Previous research has suggested that intrauterine alcohol exposure is associated with a variety of adverse outcomes in offspring. However, few studies have investigated its association with offspring internalizing disorders in late adolescence.
Using data from the Avon Longitudinal Study of Parents and Children (ALSPAC), we investigated the associations of maternal drinking in pregnancy with offspring depression at age 18 and 24 (n = 13,480). We also examined partner drinking as a negative control for intrauterine exposure for comparison.
Offspring of mothers that consumed any alcohol at 18 weeks gestation were at increased risk of having a diagnosis of depression (fully adjusted model: OR 1.17, 95% CI 1.02 to 1.34), but there was no clear evidence of association between partners’ alcohol consumption at 18 weeks gestation during pregnancy and increased risk of offspring depression (fully adjusted model: OR 0.87, 95% CI 0.74 to 1.01). Postestimation tests found a positive difference between the association of maternal and partner alcohol use on offspring depression, showing a stronger association for maternal compared with partner alcohol use (OR 1.41, CI 1.07 to 1.84).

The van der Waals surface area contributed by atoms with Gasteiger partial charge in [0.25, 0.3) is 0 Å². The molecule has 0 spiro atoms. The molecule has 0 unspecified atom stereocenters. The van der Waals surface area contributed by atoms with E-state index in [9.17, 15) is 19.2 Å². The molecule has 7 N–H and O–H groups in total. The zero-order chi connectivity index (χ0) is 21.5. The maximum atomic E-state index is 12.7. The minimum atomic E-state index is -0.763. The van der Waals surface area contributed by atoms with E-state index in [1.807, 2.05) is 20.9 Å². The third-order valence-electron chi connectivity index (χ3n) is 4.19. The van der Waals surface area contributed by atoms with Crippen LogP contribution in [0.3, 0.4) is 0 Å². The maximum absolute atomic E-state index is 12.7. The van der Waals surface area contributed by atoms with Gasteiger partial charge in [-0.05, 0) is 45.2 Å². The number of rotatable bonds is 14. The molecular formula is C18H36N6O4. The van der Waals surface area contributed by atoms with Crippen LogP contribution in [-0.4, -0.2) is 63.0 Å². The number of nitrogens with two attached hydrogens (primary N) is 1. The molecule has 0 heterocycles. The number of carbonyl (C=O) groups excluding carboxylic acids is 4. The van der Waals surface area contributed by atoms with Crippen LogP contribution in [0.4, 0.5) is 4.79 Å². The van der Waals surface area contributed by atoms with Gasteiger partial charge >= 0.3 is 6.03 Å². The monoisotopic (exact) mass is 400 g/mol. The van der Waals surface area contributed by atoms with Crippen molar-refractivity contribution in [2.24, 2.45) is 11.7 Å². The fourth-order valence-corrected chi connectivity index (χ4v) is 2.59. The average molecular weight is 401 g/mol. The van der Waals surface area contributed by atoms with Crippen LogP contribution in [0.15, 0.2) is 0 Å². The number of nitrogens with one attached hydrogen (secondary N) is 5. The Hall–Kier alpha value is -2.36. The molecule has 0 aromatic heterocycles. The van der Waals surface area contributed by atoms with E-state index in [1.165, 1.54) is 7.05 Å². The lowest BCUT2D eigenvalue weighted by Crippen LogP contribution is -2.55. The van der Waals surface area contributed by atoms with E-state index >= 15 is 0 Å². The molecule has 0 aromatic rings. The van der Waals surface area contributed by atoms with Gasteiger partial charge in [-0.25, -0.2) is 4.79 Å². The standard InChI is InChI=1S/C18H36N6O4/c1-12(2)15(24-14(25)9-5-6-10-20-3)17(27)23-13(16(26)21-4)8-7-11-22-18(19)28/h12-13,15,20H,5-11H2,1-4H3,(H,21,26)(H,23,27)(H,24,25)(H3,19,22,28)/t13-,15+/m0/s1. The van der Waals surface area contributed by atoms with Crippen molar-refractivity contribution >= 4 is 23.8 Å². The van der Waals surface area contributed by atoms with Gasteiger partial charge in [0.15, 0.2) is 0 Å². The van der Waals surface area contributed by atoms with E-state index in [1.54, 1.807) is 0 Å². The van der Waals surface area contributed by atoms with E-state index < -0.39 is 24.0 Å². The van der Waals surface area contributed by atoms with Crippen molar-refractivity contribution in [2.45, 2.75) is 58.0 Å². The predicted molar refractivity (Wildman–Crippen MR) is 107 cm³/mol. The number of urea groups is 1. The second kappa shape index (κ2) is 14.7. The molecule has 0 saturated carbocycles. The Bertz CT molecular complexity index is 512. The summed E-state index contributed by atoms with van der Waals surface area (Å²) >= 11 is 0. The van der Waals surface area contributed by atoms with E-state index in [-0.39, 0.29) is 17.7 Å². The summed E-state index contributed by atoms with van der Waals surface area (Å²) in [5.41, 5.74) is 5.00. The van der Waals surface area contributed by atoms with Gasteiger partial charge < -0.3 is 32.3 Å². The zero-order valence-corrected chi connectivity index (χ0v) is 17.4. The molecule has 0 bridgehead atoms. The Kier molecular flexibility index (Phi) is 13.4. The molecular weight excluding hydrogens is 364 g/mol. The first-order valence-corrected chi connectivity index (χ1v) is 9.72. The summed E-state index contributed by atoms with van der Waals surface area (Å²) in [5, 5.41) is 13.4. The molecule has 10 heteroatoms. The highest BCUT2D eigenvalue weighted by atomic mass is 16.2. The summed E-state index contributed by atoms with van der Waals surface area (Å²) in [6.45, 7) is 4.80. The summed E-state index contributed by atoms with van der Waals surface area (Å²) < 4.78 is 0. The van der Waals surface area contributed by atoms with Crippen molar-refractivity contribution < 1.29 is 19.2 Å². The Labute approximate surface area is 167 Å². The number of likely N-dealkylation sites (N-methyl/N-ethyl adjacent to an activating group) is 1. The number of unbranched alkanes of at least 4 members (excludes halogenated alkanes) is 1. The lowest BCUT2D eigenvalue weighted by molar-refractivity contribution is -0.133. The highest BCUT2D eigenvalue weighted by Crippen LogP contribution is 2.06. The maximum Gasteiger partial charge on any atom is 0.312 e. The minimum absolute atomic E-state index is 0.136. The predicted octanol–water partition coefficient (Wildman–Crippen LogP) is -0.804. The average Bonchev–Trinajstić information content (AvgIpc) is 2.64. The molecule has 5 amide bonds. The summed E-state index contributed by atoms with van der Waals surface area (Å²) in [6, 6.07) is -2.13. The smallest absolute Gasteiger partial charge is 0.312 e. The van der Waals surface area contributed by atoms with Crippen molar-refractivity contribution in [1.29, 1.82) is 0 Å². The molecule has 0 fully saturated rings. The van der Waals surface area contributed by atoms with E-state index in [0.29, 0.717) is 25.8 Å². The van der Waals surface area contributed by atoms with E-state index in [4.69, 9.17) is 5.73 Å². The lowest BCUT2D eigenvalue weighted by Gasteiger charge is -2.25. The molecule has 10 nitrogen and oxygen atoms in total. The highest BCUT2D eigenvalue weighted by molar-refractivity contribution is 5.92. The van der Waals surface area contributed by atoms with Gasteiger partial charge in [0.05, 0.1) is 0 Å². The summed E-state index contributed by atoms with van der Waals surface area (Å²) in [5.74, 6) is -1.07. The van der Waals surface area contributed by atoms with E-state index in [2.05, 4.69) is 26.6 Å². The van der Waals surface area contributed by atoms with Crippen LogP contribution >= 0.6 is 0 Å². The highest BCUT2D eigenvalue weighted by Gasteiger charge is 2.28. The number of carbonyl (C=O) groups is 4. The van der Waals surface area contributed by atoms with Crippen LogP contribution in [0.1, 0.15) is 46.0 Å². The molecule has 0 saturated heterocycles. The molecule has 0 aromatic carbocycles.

Maternal drinking in pregnancy was associated with increased risk of offspring depression at age 18. Residual confounding may explain this association, but the negative control comparison of paternal drinking provides some evidence that it may be causal, and this warrants further investigation.